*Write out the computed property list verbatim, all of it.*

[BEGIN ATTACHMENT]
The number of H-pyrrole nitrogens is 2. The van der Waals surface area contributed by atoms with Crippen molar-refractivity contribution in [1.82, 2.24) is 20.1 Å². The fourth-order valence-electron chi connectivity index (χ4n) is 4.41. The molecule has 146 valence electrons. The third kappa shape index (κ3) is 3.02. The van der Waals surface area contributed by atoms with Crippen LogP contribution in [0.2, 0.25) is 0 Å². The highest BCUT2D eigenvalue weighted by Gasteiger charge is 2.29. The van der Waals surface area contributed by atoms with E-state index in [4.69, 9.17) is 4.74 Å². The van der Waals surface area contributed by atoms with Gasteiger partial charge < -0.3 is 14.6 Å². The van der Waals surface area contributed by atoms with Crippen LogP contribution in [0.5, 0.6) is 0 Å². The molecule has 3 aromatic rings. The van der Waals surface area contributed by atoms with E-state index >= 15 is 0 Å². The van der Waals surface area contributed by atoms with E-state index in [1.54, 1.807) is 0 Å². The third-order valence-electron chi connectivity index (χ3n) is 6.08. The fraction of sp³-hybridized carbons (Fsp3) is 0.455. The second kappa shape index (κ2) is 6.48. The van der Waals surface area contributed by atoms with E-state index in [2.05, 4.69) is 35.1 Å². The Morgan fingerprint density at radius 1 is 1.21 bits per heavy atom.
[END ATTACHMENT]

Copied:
The number of H-pyrrole nitrogens is 2. The van der Waals surface area contributed by atoms with Crippen molar-refractivity contribution in [1.82, 2.24) is 20.1 Å². The fourth-order valence-electron chi connectivity index (χ4n) is 4.41. The molecule has 146 valence electrons. The third kappa shape index (κ3) is 3.02. The van der Waals surface area contributed by atoms with Crippen LogP contribution in [0.2, 0.25) is 0 Å². The highest BCUT2D eigenvalue weighted by Gasteiger charge is 2.29. The van der Waals surface area contributed by atoms with E-state index in [4.69, 9.17) is 4.74 Å². The van der Waals surface area contributed by atoms with Gasteiger partial charge < -0.3 is 14.6 Å². The van der Waals surface area contributed by atoms with Crippen LogP contribution in [0.5, 0.6) is 0 Å². The molecule has 3 aromatic rings. The van der Waals surface area contributed by atoms with E-state index >= 15 is 0 Å². The van der Waals surface area contributed by atoms with E-state index in [1.54, 1.807) is 0 Å². The third-order valence-electron chi connectivity index (χ3n) is 6.08. The fraction of sp³-hybridized carbons (Fsp3) is 0.455. The second kappa shape index (κ2) is 6.48. The van der Waals surface area contributed by atoms with E-state index in [2.05, 4.69) is 35.1 Å². The Morgan fingerprint density at radius 1 is 1.21 bits per heavy atom.